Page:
According to members, joining the Chorus is very much of a family initiation, with sons following in fathers' footsteps. Sixty-six-year-old Joe Harvey of Dracut, one of just two charter members remaining(the other in Andy St.Gelais) joined while in high school. "I used to go listen to them with my dad, who used to hang around with George Ayotte," says Harvey. "Its hard to get guys who are dedicated to something like this. We rehearse every week, unless there's a real bad snowstorm. It doesn't stay together as well if you don't rehearse.": Harvey didn't have any trouble passing the torch - his son, Rick, is also a member.
Gaudette, 63, was also brought to the Chorus by his father, and three of his sons sing with the group, too. Founder Ayotte's son, Rene, is assistant director. Now, says Harvey and Gaudette, the requirements for membership are two - to love music and be willing to serve the community. "At one time," says Gaudette,"you had to be of French heritage to be part of the group. And then, years ago, membership dwindled to about a dozen or so. That was in the 60s, and we decided to open it up to everyone who loves music. But we maintained the name. Back then, it wasn't exactly the "in"" thing to do, either. It wasn't cool." A Lowell native, who now lives in Salem, NH., Gaudette owns the Future Supply Corp. a small chemical company based in Londonderry, NH.
Weddings are now limited to about 15 per year, but Harvey recalls a physician who hired the Chorus to sing at the weddings of all four of his daughters. "They just kept asking us back."
By their nature, the arrangements the group sings exclude women, but there is a female constant - Fleurette Sheehy, who has been the Male Choir's accompanist on the piano and organ for 24 years. "I love music and what we do is so meaningful." says "Flo" Sheehy. "It's a great way to show talent to people." Sheehy, who also accompanies the Spindle City Singers, says her father's heart was never far from the group he founded. " It was a big part of his life. And I was so honored to be able to take over for my mother. But he would always discuss music with me, he loved music. Music was his life."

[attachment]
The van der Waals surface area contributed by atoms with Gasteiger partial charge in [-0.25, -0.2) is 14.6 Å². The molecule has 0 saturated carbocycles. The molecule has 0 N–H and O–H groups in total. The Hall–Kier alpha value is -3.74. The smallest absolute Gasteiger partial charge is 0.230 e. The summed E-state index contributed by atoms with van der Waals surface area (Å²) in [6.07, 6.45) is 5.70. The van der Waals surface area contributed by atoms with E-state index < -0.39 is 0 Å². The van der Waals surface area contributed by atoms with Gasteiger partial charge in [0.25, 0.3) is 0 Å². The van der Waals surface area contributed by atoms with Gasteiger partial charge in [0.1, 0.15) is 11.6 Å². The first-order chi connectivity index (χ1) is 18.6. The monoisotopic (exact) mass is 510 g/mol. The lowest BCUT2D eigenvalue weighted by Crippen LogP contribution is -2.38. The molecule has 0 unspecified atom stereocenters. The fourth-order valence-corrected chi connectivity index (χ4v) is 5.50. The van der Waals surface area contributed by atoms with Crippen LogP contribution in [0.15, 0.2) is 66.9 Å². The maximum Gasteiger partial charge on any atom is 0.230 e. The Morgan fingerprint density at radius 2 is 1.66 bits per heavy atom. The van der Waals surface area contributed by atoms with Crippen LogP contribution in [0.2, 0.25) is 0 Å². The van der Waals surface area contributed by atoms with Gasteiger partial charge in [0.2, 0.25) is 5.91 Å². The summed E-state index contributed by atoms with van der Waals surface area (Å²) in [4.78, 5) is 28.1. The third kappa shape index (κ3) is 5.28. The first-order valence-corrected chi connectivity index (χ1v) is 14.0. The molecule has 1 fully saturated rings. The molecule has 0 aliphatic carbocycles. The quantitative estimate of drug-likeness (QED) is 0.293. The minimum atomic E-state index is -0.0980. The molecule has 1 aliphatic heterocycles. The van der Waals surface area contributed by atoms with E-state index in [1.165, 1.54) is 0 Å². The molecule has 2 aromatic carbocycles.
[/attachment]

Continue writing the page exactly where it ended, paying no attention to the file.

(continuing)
"Originally," says Gaudette, "it was planned for May, but George was not doing good. And then he bounced back. I went to see him and I told him, we're gonna do this big, George. But now, we'll do it anyhow."
The following is a transcript of a City of Lowell Proclamation which was issued by Lowell Mayor Eileen M. Donohue:
To the members of the Franco American Male Chorus:
It is with great pleasure that I congratulate you upon your 50th Anniversary of providing outstanding entertainment to our community and to the surrounding towns.
For the past 50 years, your presence has uplifted many entertaining nights for residents here in the City of Lowell. Your appearance at numerous events in this community, and in particular your dedication to participating in Irish Cultural Week each year, is very much appreciated. I commend your devotion and thank each of you for sharing your talent with the entire community.
I fondly honor the memory of former Mayor George Ayotte, whose outstanding foresight and determination started the young male chorus in 1948. Through the years, this group has evolved. You have been an outstanding asset to the community over the past 50 years and I wish you many more years of success.